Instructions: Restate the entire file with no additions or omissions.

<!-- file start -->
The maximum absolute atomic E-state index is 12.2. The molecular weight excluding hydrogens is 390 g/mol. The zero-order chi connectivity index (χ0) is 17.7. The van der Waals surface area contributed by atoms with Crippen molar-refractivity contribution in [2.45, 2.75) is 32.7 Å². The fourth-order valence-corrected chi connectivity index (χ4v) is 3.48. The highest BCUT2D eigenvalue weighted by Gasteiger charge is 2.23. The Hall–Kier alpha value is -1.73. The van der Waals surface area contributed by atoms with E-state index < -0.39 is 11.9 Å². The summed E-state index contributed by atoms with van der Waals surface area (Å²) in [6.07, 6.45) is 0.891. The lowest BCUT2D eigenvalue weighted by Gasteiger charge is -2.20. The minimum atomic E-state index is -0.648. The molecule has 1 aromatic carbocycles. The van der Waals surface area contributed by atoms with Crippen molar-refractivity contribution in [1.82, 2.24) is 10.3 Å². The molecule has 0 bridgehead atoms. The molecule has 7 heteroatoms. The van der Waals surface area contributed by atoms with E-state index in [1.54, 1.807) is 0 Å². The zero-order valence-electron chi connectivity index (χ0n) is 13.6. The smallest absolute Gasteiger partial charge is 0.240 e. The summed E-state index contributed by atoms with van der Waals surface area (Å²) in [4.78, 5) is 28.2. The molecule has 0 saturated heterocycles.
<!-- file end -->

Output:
The maximum absolute atomic E-state index is 12.2. The molecular weight excluding hydrogens is 390 g/mol. The zero-order chi connectivity index (χ0) is 17.7. The van der Waals surface area contributed by atoms with Crippen molar-refractivity contribution in [2.45, 2.75) is 32.7 Å². The fourth-order valence-corrected chi connectivity index (χ4v) is 3.48. The highest BCUT2D eigenvalue weighted by Gasteiger charge is 2.23. The Hall–Kier alpha value is -1.73. The van der Waals surface area contributed by atoms with E-state index < -0.39 is 11.9 Å². The summed E-state index contributed by atoms with van der Waals surface area (Å²) in [6.07, 6.45) is 0.891. The lowest BCUT2D eigenvalue weighted by Gasteiger charge is -2.20. The minimum atomic E-state index is -0.648. The molecule has 1 aromatic carbocycles. The van der Waals surface area contributed by atoms with Crippen molar-refractivity contribution in [1.82, 2.24) is 10.3 Å². The molecule has 0 bridgehead atoms. The molecule has 7 heteroatoms. The van der Waals surface area contributed by atoms with E-state index in [1.54, 1.807) is 0 Å². The zero-order valence-electron chi connectivity index (χ0n) is 13.6. The smallest absolute Gasteiger partial charge is 0.240 e. The summed E-state index contributed by atoms with van der Waals surface area (Å²) in [4.78, 5) is 28.2. The molecule has 0 saturated heterocycles.